in spite of their apparent opposition these principles are not conflicting. Either–Emily Brontë does not make clear which she thinks–each is the expression of a different aspect of a single pervading spirit; or they are the component parts of a harmony. They may not seem so to us. The world of our experience is, on the face of it, full of discord. But that is only because in the cramped condition of their earthly incarnation these principles are diverted from following the course that their nature dictates, and get in each other's way. They are changed from positive into negative forces; the calm becomes a source of weakness, not of harmony, in the natural scheme, the storm a source not of fruitful vigour, but of disturbance. But when they are free from fleshly bonds they flow unimpeded and unconflicting; and even in this world their discords are transitory. The single principle that ultimately directs them sooner or later imposes an equilibrium....
Because these principles were neither good nor evil but just were, the novel was not concerned with moral issues and judgments; rather, it presented, in Cecil's view, a pre-moral world.

Just as Brontë resolved the usual conflict between the principles of storm and calm into equilibrium, so she resolved the traditional opposition between life and death by allowing for the immorality of the soul in life as well as in the afterlife. Cecil extrapolated, "The spiritual principle of which the soul is a manifestation is active in this life: therefore, the disembodied soul continues to be active in this life. Its ruling preoccupations remain the same after death as before." In other words, the individual's nature and passions did not end with death; rather, death allowed their free expression and fulfillment and so held the promise of peace. This was why Catherine's spirit haunted Wutheirng Heights after her death.

Cecil's theory is one of the twentieth century outpourings of interpretations trying to prove the novel had a unified structure. Surveying these myriad efforts, J. Hillis Miller challenged the assumption that the novel presents a unified, coherent, single meaning: "The secret truth about Wuthering Heights, rather, is that there is no secret truth which criticism might formulate in this way... It leaves something important still unaccounted for... The text is over-rich." He suggests that readers and critics should push their reading of or theory about the novel as far as they can, until they can face the fact that their interpretation fails to account for all the elements in the novel, that the novel is not amenable to logical interpretation or to one interpretation which accounts for the entire novel.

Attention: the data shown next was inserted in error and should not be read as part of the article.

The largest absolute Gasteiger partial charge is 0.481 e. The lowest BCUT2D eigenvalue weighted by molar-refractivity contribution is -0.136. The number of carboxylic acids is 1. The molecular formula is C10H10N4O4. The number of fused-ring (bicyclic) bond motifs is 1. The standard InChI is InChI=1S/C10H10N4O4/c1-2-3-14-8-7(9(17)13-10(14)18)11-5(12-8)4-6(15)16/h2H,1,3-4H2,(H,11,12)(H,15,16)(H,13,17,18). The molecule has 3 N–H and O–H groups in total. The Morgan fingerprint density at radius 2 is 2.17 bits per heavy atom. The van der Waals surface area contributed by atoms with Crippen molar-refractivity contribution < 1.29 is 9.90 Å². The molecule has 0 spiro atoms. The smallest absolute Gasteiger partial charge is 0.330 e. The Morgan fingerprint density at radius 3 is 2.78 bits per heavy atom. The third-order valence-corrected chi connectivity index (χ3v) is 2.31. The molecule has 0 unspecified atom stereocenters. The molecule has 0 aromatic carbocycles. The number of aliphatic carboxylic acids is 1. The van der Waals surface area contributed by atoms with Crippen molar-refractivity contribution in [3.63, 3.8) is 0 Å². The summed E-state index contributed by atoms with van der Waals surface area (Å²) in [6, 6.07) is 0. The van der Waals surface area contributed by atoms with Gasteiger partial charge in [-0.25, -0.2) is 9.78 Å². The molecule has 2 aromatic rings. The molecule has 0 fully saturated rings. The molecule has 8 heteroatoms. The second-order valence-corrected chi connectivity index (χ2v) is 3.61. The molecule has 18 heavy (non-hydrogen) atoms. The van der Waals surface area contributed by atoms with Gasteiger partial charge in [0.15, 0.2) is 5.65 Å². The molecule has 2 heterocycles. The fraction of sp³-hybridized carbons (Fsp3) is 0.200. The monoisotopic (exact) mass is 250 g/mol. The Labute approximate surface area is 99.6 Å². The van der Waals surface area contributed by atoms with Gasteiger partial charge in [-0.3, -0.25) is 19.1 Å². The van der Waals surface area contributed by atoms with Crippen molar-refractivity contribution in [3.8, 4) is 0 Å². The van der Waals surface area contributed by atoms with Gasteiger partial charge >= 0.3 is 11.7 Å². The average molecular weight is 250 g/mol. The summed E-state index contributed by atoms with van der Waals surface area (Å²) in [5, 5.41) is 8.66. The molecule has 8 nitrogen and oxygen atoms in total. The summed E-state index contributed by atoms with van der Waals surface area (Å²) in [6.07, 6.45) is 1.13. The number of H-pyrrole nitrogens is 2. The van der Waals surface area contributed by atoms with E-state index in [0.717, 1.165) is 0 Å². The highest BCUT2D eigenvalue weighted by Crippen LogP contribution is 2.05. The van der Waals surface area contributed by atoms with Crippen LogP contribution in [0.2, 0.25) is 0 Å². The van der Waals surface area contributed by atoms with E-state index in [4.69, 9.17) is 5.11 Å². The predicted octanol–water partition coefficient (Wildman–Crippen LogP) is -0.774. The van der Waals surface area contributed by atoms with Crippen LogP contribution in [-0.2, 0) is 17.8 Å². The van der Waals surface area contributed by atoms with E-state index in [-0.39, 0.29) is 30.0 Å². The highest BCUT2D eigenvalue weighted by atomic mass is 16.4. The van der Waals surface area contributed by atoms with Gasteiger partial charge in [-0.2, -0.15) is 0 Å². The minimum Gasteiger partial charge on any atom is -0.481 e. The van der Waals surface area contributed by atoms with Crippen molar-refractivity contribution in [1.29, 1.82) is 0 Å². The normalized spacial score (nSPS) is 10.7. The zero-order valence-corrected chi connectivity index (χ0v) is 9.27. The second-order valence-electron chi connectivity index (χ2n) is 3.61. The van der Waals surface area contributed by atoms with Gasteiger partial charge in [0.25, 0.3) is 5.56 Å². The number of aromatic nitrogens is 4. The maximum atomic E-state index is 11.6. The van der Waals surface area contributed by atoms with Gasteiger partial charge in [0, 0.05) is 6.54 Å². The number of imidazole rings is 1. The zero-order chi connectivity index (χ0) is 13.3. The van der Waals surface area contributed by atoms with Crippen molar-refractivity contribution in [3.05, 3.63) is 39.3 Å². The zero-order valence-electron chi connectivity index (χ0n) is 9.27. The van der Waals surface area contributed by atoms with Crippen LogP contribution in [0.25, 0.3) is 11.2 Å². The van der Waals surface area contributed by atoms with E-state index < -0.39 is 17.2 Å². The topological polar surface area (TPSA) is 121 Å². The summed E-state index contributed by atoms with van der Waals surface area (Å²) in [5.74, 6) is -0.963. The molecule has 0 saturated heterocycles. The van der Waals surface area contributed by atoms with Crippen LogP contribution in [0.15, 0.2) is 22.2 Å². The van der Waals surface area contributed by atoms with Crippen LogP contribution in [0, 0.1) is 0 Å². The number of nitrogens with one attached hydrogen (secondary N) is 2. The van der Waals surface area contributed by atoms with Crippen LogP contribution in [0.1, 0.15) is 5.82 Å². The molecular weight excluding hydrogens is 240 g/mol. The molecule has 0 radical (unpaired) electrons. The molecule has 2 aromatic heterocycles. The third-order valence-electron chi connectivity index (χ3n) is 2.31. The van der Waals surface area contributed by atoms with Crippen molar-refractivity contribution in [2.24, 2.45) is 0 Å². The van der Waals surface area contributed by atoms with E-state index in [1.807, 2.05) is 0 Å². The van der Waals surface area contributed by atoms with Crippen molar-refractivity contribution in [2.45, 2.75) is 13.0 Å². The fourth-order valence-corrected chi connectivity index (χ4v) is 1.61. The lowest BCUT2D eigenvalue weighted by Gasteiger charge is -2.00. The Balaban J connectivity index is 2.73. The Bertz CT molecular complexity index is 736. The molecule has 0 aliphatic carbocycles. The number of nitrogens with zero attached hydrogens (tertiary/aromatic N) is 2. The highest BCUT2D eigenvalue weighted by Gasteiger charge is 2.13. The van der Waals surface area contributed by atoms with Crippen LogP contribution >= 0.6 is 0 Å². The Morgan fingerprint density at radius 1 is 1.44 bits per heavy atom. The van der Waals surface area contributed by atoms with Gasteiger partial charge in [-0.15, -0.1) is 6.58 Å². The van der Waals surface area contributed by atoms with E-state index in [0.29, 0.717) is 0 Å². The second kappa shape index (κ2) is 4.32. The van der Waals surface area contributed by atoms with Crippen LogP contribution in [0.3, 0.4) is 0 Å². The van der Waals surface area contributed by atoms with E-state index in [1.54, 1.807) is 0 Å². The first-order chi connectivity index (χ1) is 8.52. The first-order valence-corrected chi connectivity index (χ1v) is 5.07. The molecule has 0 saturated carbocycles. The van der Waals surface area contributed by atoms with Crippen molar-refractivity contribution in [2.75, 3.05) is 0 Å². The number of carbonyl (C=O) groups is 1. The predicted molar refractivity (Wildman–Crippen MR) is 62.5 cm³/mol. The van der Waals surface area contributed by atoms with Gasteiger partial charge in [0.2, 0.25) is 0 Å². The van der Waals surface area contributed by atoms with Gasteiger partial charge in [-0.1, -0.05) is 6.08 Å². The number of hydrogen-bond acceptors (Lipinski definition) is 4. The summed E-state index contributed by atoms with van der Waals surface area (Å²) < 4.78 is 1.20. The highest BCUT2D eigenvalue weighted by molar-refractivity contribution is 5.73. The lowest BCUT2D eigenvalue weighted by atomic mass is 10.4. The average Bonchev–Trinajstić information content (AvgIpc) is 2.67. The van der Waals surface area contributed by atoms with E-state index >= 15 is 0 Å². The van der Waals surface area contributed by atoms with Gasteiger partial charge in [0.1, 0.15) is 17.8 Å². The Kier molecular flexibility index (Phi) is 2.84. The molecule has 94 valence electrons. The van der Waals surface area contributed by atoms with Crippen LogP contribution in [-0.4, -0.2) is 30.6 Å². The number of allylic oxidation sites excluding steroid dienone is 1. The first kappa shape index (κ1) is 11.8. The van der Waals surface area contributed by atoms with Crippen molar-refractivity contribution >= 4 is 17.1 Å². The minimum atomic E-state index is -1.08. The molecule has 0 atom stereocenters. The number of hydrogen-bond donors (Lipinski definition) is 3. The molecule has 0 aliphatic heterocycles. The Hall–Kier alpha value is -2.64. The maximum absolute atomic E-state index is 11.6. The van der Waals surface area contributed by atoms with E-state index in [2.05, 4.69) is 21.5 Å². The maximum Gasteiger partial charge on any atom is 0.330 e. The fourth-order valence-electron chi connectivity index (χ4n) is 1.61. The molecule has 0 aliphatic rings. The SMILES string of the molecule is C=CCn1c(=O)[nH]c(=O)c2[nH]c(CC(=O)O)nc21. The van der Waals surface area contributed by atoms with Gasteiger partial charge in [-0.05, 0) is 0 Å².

Perhaps F.R. Leavis penned the most quoted (most infamous?) modern interpretation of Wuthering Heights when he excluded it from the great tradition of the English novel because it was a "sport," i.e., had no meaningful connection to fiction which preceded it or influence on fiction which followed it.

Brontë: Table of Contents

Day 1

Overview of Emily Brontë
Publication of Wuthering Heights & Contemporary Critics
Later Critical response to Wuthering Heights
Film Versions of Wuthering Heights

Day 2 Themes in Wuthering Heights
The Narrator
Day 3 Wuthering Heights as Socio-Economic Novel
Psychological Interpretations of Wuthering Heights
Religion, Metaphysics, Mysticism and Wuthering Heights
The Gothic and Wuthering Heights
Romanticism and Wuthering Heights
Day 4

"I am Heathcliff"
Emily Bronte's Poetry


March 9, 2011